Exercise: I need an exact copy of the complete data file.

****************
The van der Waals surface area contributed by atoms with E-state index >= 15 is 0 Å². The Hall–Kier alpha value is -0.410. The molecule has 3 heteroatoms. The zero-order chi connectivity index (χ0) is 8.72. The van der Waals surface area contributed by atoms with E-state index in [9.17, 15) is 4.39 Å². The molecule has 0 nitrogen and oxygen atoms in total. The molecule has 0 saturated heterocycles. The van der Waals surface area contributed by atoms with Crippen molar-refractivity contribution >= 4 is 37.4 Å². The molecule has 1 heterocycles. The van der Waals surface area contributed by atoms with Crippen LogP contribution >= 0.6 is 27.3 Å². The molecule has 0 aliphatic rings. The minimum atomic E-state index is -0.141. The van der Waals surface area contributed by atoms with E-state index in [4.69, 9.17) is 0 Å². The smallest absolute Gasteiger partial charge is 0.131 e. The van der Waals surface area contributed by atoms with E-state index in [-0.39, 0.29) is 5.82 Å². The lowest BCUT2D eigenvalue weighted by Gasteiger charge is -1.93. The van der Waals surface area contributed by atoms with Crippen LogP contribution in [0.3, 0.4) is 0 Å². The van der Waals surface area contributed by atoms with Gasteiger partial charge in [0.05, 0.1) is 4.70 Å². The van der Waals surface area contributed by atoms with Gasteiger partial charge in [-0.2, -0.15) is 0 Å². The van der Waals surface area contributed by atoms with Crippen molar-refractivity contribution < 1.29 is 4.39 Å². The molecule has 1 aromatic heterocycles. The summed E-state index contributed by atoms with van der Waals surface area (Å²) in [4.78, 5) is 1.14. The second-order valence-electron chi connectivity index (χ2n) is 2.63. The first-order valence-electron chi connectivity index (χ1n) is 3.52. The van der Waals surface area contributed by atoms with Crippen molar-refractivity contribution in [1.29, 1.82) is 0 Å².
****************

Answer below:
The van der Waals surface area contributed by atoms with E-state index >= 15 is 0 Å². The Hall–Kier alpha value is -0.410. The molecule has 3 heteroatoms. The zero-order chi connectivity index (χ0) is 8.72. The van der Waals surface area contributed by atoms with E-state index in [9.17, 15) is 4.39 Å². The molecule has 0 nitrogen and oxygen atoms in total. The molecule has 0 saturated heterocycles. The van der Waals surface area contributed by atoms with Crippen molar-refractivity contribution >= 4 is 37.4 Å². The molecule has 1 heterocycles. The van der Waals surface area contributed by atoms with Crippen LogP contribution >= 0.6 is 27.3 Å². The molecule has 0 aliphatic rings. The minimum atomic E-state index is -0.141. The van der Waals surface area contributed by atoms with E-state index in [4.69, 9.17) is 0 Å². The smallest absolute Gasteiger partial charge is 0.131 e. The van der Waals surface area contributed by atoms with E-state index in [-0.39, 0.29) is 5.82 Å². The lowest BCUT2D eigenvalue weighted by Gasteiger charge is -1.93. The van der Waals surface area contributed by atoms with Crippen LogP contribution in [0.3, 0.4) is 0 Å². The van der Waals surface area contributed by atoms with Gasteiger partial charge in [0.05, 0.1) is 4.70 Å². The van der Waals surface area contributed by atoms with Gasteiger partial charge in [-0.2, -0.15) is 0 Å². The van der Waals surface area contributed by atoms with Crippen molar-refractivity contribution < 1.29 is 4.39 Å². The molecule has 1 aromatic heterocycles. The summed E-state index contributed by atoms with van der Waals surface area (Å²) in [4.78, 5) is 1.14. The second-order valence-electron chi connectivity index (χ2n) is 2.63. The first-order valence-electron chi connectivity index (χ1n) is 3.52. The van der Waals surface area contributed by atoms with Crippen molar-refractivity contribution in [1.29, 1.82) is 0 Å².